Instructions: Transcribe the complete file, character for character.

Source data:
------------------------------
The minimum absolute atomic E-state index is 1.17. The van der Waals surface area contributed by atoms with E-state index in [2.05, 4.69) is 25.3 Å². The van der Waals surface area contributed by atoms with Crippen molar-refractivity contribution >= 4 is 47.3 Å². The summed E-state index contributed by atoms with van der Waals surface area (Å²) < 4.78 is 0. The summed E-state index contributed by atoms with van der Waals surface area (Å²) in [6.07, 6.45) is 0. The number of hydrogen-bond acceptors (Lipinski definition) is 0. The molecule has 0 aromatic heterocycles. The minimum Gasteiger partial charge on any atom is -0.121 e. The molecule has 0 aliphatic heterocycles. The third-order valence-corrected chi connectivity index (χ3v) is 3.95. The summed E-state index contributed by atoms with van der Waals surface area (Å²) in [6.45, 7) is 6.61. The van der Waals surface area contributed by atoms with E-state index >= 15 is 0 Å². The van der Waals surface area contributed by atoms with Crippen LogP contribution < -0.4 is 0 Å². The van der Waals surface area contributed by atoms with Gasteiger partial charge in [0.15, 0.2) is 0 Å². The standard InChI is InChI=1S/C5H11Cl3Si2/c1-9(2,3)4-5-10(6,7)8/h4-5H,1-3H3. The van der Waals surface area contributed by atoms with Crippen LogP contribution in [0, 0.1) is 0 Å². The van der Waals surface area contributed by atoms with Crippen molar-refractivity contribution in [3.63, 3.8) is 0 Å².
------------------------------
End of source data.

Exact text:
The minimum absolute atomic E-state index is 1.17. The van der Waals surface area contributed by atoms with E-state index in [2.05, 4.69) is 25.3 Å². The van der Waals surface area contributed by atoms with Crippen molar-refractivity contribution >= 4 is 47.3 Å². The summed E-state index contributed by atoms with van der Waals surface area (Å²) < 4.78 is 0. The summed E-state index contributed by atoms with van der Waals surface area (Å²) in [6.07, 6.45) is 0. The number of hydrogen-bond acceptors (Lipinski definition) is 0. The molecule has 0 aromatic heterocycles. The minimum Gasteiger partial charge on any atom is -0.121 e. The molecule has 0 aliphatic heterocycles. The third-order valence-corrected chi connectivity index (χ3v) is 3.95. The summed E-state index contributed by atoms with van der Waals surface area (Å²) in [6.45, 7) is 6.61. The van der Waals surface area contributed by atoms with E-state index >= 15 is 0 Å². The van der Waals surface area contributed by atoms with Crippen LogP contribution < -0.4 is 0 Å². The van der Waals surface area contributed by atoms with Gasteiger partial charge in [0.15, 0.2) is 0 Å². The standard InChI is InChI=1S/C5H11Cl3Si2/c1-9(2,3)4-5-10(6,7)8/h4-5H,1-3H3. The van der Waals surface area contributed by atoms with Crippen LogP contribution in [0, 0.1) is 0 Å². The van der Waals surface area contributed by atoms with Crippen molar-refractivity contribution in [3.63, 3.8) is 0 Å².